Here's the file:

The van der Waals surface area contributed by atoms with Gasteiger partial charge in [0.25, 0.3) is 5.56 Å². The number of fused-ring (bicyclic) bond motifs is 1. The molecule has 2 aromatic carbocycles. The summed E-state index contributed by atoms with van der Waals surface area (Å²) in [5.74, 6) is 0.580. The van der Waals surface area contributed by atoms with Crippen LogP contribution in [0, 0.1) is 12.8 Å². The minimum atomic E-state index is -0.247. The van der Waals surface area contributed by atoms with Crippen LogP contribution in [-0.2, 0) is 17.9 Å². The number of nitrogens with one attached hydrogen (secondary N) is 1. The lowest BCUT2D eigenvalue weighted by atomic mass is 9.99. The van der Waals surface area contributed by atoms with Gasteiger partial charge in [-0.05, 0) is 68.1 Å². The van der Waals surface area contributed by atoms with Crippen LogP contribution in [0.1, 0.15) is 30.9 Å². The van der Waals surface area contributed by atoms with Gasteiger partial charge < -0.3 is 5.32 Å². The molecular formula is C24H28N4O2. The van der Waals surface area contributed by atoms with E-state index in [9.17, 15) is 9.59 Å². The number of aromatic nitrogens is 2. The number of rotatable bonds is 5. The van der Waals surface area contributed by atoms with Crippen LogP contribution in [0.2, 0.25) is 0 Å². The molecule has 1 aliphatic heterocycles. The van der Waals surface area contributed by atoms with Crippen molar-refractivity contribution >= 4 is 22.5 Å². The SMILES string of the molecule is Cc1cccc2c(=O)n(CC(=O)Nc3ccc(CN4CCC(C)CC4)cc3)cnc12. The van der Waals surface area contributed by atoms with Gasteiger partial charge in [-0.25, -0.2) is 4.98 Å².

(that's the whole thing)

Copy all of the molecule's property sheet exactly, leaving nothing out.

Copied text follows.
The van der Waals surface area contributed by atoms with Gasteiger partial charge in [0.25, 0.3) is 5.56 Å². The number of fused-ring (bicyclic) bond motifs is 1. The molecule has 2 aromatic carbocycles. The summed E-state index contributed by atoms with van der Waals surface area (Å²) in [5.74, 6) is 0.580. The van der Waals surface area contributed by atoms with Crippen LogP contribution in [0, 0.1) is 12.8 Å². The minimum atomic E-state index is -0.247. The van der Waals surface area contributed by atoms with Crippen LogP contribution in [-0.2, 0) is 17.9 Å². The number of nitrogens with one attached hydrogen (secondary N) is 1. The lowest BCUT2D eigenvalue weighted by atomic mass is 9.99. The van der Waals surface area contributed by atoms with Gasteiger partial charge in [-0.05, 0) is 68.1 Å². The van der Waals surface area contributed by atoms with Crippen LogP contribution in [0.1, 0.15) is 30.9 Å². The van der Waals surface area contributed by atoms with Gasteiger partial charge < -0.3 is 5.32 Å². The molecular formula is C24H28N4O2. The van der Waals surface area contributed by atoms with E-state index in [9.17, 15) is 9.59 Å². The number of aromatic nitrogens is 2. The number of rotatable bonds is 5. The van der Waals surface area contributed by atoms with Crippen LogP contribution in [0.2, 0.25) is 0 Å². The molecule has 1 aliphatic heterocycles. The van der Waals surface area contributed by atoms with Crippen molar-refractivity contribution >= 4 is 22.5 Å². The SMILES string of the molecule is Cc1cccc2c(=O)n(CC(=O)Nc3ccc(CN4CCC(C)CC4)cc3)cnc12. The van der Waals surface area contributed by atoms with Gasteiger partial charge in [-0.25, -0.2) is 4.98 Å².